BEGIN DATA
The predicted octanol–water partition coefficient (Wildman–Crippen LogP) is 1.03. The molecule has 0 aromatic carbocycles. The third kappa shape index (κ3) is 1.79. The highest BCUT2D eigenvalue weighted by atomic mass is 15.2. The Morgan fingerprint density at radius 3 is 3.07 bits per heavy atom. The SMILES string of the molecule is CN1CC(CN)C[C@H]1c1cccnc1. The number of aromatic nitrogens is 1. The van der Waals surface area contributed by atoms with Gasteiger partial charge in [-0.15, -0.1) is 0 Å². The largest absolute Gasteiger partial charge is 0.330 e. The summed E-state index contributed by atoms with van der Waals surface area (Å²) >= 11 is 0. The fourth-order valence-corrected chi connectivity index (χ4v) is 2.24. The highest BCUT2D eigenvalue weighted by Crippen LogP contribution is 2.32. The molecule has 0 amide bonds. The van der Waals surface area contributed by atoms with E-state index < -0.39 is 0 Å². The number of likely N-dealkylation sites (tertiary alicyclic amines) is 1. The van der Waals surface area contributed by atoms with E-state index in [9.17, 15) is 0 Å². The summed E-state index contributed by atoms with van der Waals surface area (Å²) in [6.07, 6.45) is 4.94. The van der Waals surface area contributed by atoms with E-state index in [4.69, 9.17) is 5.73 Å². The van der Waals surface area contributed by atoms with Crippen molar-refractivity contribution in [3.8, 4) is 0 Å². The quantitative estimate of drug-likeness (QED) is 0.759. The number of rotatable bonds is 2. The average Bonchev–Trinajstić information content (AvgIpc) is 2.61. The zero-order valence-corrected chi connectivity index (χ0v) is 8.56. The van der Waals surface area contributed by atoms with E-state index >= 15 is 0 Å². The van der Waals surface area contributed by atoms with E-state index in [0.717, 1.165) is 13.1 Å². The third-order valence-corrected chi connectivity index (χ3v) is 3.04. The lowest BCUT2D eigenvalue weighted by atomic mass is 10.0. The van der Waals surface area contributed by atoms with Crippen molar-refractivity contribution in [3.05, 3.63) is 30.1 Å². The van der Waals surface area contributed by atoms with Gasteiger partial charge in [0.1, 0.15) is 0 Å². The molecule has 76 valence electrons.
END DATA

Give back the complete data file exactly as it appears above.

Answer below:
The predicted octanol–water partition coefficient (Wildman–Crippen LogP) is 1.03. The molecule has 0 aromatic carbocycles. The third kappa shape index (κ3) is 1.79. The highest BCUT2D eigenvalue weighted by atomic mass is 15.2. The Morgan fingerprint density at radius 3 is 3.07 bits per heavy atom. The SMILES string of the molecule is CN1CC(CN)C[C@H]1c1cccnc1. The number of aromatic nitrogens is 1. The van der Waals surface area contributed by atoms with Gasteiger partial charge in [-0.15, -0.1) is 0 Å². The largest absolute Gasteiger partial charge is 0.330 e. The summed E-state index contributed by atoms with van der Waals surface area (Å²) >= 11 is 0. The fourth-order valence-corrected chi connectivity index (χ4v) is 2.24. The highest BCUT2D eigenvalue weighted by Crippen LogP contribution is 2.32. The molecule has 0 amide bonds. The van der Waals surface area contributed by atoms with E-state index < -0.39 is 0 Å². The number of likely N-dealkylation sites (tertiary alicyclic amines) is 1. The van der Waals surface area contributed by atoms with E-state index in [9.17, 15) is 0 Å². The summed E-state index contributed by atoms with van der Waals surface area (Å²) in [6.07, 6.45) is 4.94. The van der Waals surface area contributed by atoms with E-state index in [4.69, 9.17) is 5.73 Å². The van der Waals surface area contributed by atoms with Crippen molar-refractivity contribution in [3.8, 4) is 0 Å². The quantitative estimate of drug-likeness (QED) is 0.759. The number of rotatable bonds is 2. The average Bonchev–Trinajstić information content (AvgIpc) is 2.61. The zero-order valence-corrected chi connectivity index (χ0v) is 8.56. The van der Waals surface area contributed by atoms with E-state index >= 15 is 0 Å². The van der Waals surface area contributed by atoms with E-state index in [0.717, 1.165) is 13.1 Å². The third-order valence-corrected chi connectivity index (χ3v) is 3.04. The lowest BCUT2D eigenvalue weighted by atomic mass is 10.0. The van der Waals surface area contributed by atoms with Crippen molar-refractivity contribution in [3.05, 3.63) is 30.1 Å². The van der Waals surface area contributed by atoms with Gasteiger partial charge in [0.1, 0.15) is 0 Å². The molecule has 76 valence electrons.